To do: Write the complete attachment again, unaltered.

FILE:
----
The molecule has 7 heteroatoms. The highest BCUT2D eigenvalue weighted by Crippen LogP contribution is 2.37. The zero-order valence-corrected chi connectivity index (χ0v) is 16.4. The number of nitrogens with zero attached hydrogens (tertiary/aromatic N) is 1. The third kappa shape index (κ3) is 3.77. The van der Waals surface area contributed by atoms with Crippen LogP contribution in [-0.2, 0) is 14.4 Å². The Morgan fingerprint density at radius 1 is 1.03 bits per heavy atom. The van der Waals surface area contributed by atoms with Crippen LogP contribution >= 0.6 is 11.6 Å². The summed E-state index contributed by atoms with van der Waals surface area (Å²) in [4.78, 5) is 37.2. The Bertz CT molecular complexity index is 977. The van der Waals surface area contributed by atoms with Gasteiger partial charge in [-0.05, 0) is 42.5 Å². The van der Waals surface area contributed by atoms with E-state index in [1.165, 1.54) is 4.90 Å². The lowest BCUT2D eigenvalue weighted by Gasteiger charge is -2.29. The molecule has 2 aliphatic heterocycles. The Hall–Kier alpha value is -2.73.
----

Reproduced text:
The molecule has 7 heteroatoms. The highest BCUT2D eigenvalue weighted by Crippen LogP contribution is 2.37. The zero-order valence-corrected chi connectivity index (χ0v) is 16.4. The number of nitrogens with zero attached hydrogens (tertiary/aromatic N) is 1. The third kappa shape index (κ3) is 3.77. The van der Waals surface area contributed by atoms with Crippen LogP contribution in [-0.2, 0) is 14.4 Å². The Morgan fingerprint density at radius 1 is 1.03 bits per heavy atom. The van der Waals surface area contributed by atoms with Crippen LogP contribution >= 0.6 is 11.6 Å². The summed E-state index contributed by atoms with van der Waals surface area (Å²) in [4.78, 5) is 37.2. The Bertz CT molecular complexity index is 977. The van der Waals surface area contributed by atoms with Gasteiger partial charge in [-0.05, 0) is 42.5 Å². The van der Waals surface area contributed by atoms with E-state index in [1.165, 1.54) is 4.90 Å². The lowest BCUT2D eigenvalue weighted by Gasteiger charge is -2.29. The molecule has 2 aliphatic heterocycles. The Hall–Kier alpha value is -2.73.